Middle East Eye / September 13, 2023
Report backed by Middle Eastern studies society says the definition is undermining academic freedom on campuses.
An influential academic association representing lecturers specializing in Middle Eastern studies has called on UK universities to drop a controversial definition of antisemitism endorsed by the British government because of concerns it is being used to target students and staff critical of Israel.
A new report released on Wednesday and co-authored by the British Society for Middle Eastern Studies (BRISMES) and the European Legal Support Centre (ELSC), found that cases of staff and students being accused of antisemitism in universities that have adopted the definition were “undermining academic freedom and freedom of expression” on campuses.
More than 200 universities, colleges, and higher education providers in the UK have adopted the definition proposed by the International Holocaust Remembrance Alliance (IHRA).
In 2020, Gavin Williamson, who was then education secretary, threatened universities with funding cuts if they failed to adopt the definition. Critics of the IHRA definition say it conflates antisemitism with criticism of Israel in a number of accompanying examples.
Based on 40 cases reported to the ELSC, the report found that antisemitism complaints against academics, student unions, students, and societies led to universities cancelling events critical of Israel and “sustained levels of monitoring and surveillance of complainants” including the recording of student speeches and staff lectures and the monitoring reading lists, course material, and social media posts.
Describing the IHRA definition as “not fit for purpose”, BRISMES and the ELSC said it was harming the mental health, reputation, and career prospects of students and staff who had been falsely accused of antisemitism.
The report also noted that “certain groups of staff and students, who are under-represented and marginalized within UK academia” particularly Palestinian, Black, and ethnic minority are targeted with complaints that rely on the IHRA definition.
Neve Gordon, the chair of BRISMES’s Committee on Academic Freedom and professor of human rights at Queen Mary University in London, said the definition had been used as a “tool to undermine” anyone who voices criticism of Israel.
“We began noticing a pattern of what appeared to be spurious accusations which are causing considerable stress and reputational damage to individuals in academia and decided to investigate the matter,” said Gordon.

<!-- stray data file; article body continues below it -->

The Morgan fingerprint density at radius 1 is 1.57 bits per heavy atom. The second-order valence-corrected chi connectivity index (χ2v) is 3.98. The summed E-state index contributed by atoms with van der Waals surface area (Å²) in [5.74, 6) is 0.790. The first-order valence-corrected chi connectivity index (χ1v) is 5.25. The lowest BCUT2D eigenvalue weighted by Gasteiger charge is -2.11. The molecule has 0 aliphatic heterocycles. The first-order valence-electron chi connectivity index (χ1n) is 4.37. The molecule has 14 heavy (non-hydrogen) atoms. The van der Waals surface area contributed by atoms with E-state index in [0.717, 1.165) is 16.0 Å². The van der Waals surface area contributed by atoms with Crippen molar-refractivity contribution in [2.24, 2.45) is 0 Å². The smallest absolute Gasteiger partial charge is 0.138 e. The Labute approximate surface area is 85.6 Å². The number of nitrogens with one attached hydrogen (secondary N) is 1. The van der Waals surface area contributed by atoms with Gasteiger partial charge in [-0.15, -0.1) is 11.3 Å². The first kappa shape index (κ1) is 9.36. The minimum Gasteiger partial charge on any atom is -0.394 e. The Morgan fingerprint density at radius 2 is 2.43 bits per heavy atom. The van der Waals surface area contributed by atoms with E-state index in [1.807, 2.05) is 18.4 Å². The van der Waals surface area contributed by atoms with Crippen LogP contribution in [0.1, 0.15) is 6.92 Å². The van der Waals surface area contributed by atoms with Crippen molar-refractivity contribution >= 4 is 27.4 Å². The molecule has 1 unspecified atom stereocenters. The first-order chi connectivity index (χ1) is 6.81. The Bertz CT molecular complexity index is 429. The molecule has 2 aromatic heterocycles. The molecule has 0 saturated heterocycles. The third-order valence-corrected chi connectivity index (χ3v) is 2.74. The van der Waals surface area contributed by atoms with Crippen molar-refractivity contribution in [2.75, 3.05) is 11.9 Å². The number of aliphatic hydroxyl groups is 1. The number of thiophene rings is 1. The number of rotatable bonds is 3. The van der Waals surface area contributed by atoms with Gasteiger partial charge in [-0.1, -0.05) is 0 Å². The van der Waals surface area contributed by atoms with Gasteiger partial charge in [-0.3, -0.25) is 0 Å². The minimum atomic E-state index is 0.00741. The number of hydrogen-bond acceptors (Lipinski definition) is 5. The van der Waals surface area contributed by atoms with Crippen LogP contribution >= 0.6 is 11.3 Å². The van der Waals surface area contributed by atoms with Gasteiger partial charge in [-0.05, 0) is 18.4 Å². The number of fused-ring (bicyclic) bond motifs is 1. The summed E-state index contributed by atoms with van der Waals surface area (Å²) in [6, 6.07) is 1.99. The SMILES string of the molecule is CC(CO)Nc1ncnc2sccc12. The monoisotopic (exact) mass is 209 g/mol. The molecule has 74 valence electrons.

“What has been framed as a tool to classify and assess a particular form of discriminatory violations of protected characteristics has instead been used as a tool to undermine and punish protected speech and punish those in academia who voice criticism of the Israeli state’s policies.”
The report noted that in most cases which reached a formal hearing, staff had been “exonerated of all charges … [and that] every allegation of antisemitism was found to be false.”
The report found that the definition had a “chilling effect” on staff and students, leading to deterring “individuals from speaking about or organizing events that discuss Palestine out of fear that they will be subject to complaints, or else, will face considerable bureaucratic hurdles and even costly action”.
Giovanni Fassina, director of the ELSC, added: “Not only does the documented pattern call into question the compliance of UK universities with their legal obligation to protect academic freedom and freedom of expression, but it is leading universities away from their core mission of nurturing critical thought, facilitating unhindered research, and encouraging wide-ranging debate.”
The BRISMES and the ELSC called on the UK government, universities, and the National Union of Students, which represents students across the UK, to drop its endorsement of the IHRA.
Both bodies also urged the Office for Students (OFS), Britain’s regulator for Higher Education, to stop recommending the IHRA definition.
The OFS did not comment at the time of writing.
A Department of Education spokesperson defended the IHRA and described it as a “vital tool in tackling antisemitism”.
“A report by the independent task force on antisemitism in higher education showed no universities that had adopted the definition said it had in any way restricted freedom of speech or academic research,” they said.
Areeb Ullah is a journalist for Middle East Eye